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The European Central Bank (ECB) is likely to commence a broad-based asset purchase programme, i.e., quantitative easing (QE), in the first quarter of 2015. As it stands, the eurozone is stuck in a liquidity trap, the risk of deflation is rising and inflation expectations are deviating from their long-term anchor. With the private sector deleveraging and the policy rate near zero, additional easing will require expanded asset purchases.

The impact of asset purchases on the economy will mainly work via the exchange rate channel by depreciating the euro. We believe that it will also work via the expectations channel by convincing households and companies that the ECB is committed to its inflation target, thereby influencing their intertemporal consumption and investment decisions.

But the boost to growth from ECB asset purchases will abate unless eurozone governments contribute, too. Monetary policy alone is insufficient to pull the eurozone out of the liquidity trap: Yields on credit “risk-free” assets are already below levels achieved by other central banks that conducted similar policies. Fiscal, structural and monetary policies need to work in unison. Financial markets are likely to endorse larger fiscal deficits if they are underwriting growth-enhancing reforms and productivity-enhancing investment.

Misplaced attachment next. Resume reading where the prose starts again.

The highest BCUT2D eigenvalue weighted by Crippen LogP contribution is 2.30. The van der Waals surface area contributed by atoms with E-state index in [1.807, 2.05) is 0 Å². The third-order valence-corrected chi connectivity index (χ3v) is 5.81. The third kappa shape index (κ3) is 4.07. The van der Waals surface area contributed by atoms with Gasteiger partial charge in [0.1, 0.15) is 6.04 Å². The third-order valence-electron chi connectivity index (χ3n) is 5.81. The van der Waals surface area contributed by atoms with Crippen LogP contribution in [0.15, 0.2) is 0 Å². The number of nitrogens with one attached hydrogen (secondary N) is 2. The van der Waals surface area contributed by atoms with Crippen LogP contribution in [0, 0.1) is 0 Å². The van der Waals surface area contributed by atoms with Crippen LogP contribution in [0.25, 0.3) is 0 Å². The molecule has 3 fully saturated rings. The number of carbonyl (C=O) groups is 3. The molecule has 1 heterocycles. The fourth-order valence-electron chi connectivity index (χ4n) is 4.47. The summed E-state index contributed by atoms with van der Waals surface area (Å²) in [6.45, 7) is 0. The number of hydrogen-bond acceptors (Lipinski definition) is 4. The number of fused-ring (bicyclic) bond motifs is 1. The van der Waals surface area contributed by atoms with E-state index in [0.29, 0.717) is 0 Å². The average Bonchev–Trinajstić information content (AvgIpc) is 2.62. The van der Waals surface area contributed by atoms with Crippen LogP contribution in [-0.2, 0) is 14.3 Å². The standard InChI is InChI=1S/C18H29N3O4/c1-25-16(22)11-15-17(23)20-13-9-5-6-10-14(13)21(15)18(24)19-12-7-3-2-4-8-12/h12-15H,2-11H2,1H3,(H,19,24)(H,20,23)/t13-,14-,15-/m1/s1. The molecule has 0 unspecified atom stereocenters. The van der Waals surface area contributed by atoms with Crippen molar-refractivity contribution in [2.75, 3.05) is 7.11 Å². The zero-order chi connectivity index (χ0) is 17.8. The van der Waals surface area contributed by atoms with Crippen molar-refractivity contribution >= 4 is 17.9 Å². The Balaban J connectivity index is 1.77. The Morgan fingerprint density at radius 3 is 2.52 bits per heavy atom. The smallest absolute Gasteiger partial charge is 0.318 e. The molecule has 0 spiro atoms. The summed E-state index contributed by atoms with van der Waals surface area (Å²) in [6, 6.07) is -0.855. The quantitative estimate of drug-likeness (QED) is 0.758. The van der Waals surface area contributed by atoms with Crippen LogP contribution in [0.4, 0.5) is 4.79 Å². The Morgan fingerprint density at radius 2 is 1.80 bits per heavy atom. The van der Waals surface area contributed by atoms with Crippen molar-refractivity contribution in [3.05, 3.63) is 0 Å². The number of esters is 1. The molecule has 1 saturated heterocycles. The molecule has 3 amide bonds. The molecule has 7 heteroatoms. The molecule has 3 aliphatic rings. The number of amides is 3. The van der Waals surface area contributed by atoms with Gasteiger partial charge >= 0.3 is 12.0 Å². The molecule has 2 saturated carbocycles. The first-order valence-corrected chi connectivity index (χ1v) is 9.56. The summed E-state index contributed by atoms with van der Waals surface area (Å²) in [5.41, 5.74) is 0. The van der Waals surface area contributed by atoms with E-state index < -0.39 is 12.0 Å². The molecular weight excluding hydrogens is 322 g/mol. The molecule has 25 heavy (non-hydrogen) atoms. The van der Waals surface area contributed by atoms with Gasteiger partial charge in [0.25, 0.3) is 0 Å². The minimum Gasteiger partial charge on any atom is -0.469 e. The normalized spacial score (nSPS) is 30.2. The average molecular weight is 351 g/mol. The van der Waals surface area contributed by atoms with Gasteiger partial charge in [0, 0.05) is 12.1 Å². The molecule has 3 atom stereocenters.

The ECB's existing liquidity-providing measures – targeted longer-term refinancing operations (TLTRO) and asset-backed securities and covered bond purchase programmes – will not materially boost the size of its balance sheet. We expect these policies to increase the balance sheet from €2 trillion today to €2.3 trillion–€2.6 trillion by the end of 2015, after netting off other assets maturing in the course of next year.

An asset purchase programme of €500 billion, in addition to existing policies, would increase the ECB's balance sheet back to its early 2012 level of €3 trillion, with government bonds to form the largest component of this programme owing to their liquidity. However, purchases of investment grade corporate bonds, agency bonds, blue chip stocks and gold should also be considered as they would ameliorate legitimate moral hazard concerns.

In shifting to a broad-based asset purchase regime, the ECB should amend the configuration of interest rates on its standing facilities. The rationale for applying a negative interest rate to excess reserves in the presence of asset purchases is contentious: It is equivalent to a compulsory tax on banks, while having a diminishing portfolio reallocation impulse.

What does it mean for Europe’s banks?
In the current regime, banks have the option, but not the obligation, to hold excess reserves. Eurozone banks currently hold excess reserves of about €100 billion. Yet banks in possession of them are unwilling to lend them to banks short of reserves; those banks, therefore, need to borrow them from the ECB. The negative interest rate is meant to incentivise banks to lend to each other. Measured by unsecured overnight lending volumes, however, inter-bank lending has not materially increased since the ECB began charging banks for holding excess reserves.